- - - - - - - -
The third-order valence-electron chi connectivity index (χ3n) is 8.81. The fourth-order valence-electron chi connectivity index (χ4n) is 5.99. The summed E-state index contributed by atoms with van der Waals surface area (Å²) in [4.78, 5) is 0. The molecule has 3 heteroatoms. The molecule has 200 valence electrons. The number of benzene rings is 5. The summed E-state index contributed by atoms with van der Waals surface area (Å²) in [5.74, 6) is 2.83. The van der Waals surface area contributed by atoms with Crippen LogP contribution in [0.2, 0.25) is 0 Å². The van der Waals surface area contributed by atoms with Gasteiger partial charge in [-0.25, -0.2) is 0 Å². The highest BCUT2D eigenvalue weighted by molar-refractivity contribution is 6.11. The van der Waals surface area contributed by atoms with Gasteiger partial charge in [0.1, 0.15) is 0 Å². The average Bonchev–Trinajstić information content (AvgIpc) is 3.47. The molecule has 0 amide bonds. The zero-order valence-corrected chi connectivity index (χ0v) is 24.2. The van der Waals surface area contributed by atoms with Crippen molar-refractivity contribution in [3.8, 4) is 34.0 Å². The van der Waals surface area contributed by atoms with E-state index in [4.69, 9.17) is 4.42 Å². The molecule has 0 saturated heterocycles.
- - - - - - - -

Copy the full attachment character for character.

The third-order valence-electron chi connectivity index (χ3n) is 8.81. The fourth-order valence-electron chi connectivity index (χ4n) is 5.99. The summed E-state index contributed by atoms with van der Waals surface area (Å²) in [4.78, 5) is 0. The molecule has 3 heteroatoms. The molecule has 200 valence electrons. The number of benzene rings is 5. The summed E-state index contributed by atoms with van der Waals surface area (Å²) in [5.74, 6) is 2.83. The van der Waals surface area contributed by atoms with Crippen LogP contribution in [0.2, 0.25) is 0 Å². The van der Waals surface area contributed by atoms with Gasteiger partial charge in [-0.25, -0.2) is 0 Å². The highest BCUT2D eigenvalue weighted by molar-refractivity contribution is 6.11. The van der Waals surface area contributed by atoms with Gasteiger partial charge in [0.1, 0.15) is 0 Å². The average Bonchev–Trinajstić information content (AvgIpc) is 3.47. The molecule has 0 amide bonds. The zero-order valence-corrected chi connectivity index (χ0v) is 24.2. The van der Waals surface area contributed by atoms with Crippen molar-refractivity contribution in [3.8, 4) is 34.0 Å². The van der Waals surface area contributed by atoms with E-state index in [4.69, 9.17) is 4.42 Å². The molecule has 0 saturated heterocycles.